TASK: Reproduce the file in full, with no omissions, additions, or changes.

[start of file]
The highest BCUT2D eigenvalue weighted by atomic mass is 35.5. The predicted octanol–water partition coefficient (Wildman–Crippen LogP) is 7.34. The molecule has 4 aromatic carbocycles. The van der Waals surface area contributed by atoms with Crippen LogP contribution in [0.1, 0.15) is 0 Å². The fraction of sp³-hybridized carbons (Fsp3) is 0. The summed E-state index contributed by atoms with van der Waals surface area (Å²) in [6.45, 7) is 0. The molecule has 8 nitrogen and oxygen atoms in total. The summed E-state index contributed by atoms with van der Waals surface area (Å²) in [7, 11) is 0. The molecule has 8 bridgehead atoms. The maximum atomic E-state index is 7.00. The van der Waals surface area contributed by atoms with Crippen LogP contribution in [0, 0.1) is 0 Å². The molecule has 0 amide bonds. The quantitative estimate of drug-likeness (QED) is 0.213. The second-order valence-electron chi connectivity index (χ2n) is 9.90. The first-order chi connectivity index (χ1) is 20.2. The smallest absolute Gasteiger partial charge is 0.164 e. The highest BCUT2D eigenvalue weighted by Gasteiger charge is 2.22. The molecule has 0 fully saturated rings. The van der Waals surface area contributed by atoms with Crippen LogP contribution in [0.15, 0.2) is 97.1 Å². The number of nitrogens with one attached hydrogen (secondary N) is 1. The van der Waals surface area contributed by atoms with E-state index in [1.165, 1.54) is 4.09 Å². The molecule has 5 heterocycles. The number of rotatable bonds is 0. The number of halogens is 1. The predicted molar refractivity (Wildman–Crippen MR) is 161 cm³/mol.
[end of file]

The highest BCUT2D eigenvalue weighted by atomic mass is 35.5. The predicted octanol–water partition coefficient (Wildman–Crippen LogP) is 7.34. The molecule has 4 aromatic carbocycles. The van der Waals surface area contributed by atoms with Crippen LogP contribution in [0.1, 0.15) is 0 Å². The fraction of sp³-hybridized carbons (Fsp3) is 0. The summed E-state index contributed by atoms with van der Waals surface area (Å²) in [6.45, 7) is 0. The molecule has 8 nitrogen and oxygen atoms in total. The summed E-state index contributed by atoms with van der Waals surface area (Å²) in [7, 11) is 0. The molecule has 8 bridgehead atoms. The maximum atomic E-state index is 7.00. The van der Waals surface area contributed by atoms with Crippen LogP contribution in [0, 0.1) is 0 Å². The molecule has 0 amide bonds. The quantitative estimate of drug-likeness (QED) is 0.213. The second-order valence-electron chi connectivity index (χ2n) is 9.90. The first-order chi connectivity index (χ1) is 20.2. The smallest absolute Gasteiger partial charge is 0.164 e. The highest BCUT2D eigenvalue weighted by Gasteiger charge is 2.22. The molecule has 0 fully saturated rings. The van der Waals surface area contributed by atoms with Crippen LogP contribution in [0.15, 0.2) is 97.1 Å². The number of nitrogens with one attached hydrogen (secondary N) is 1. The van der Waals surface area contributed by atoms with E-state index in [1.165, 1.54) is 4.09 Å². The molecule has 5 heterocycles. The number of rotatable bonds is 0. The number of halogens is 1. The predicted molar refractivity (Wildman–Crippen MR) is 161 cm³/mol.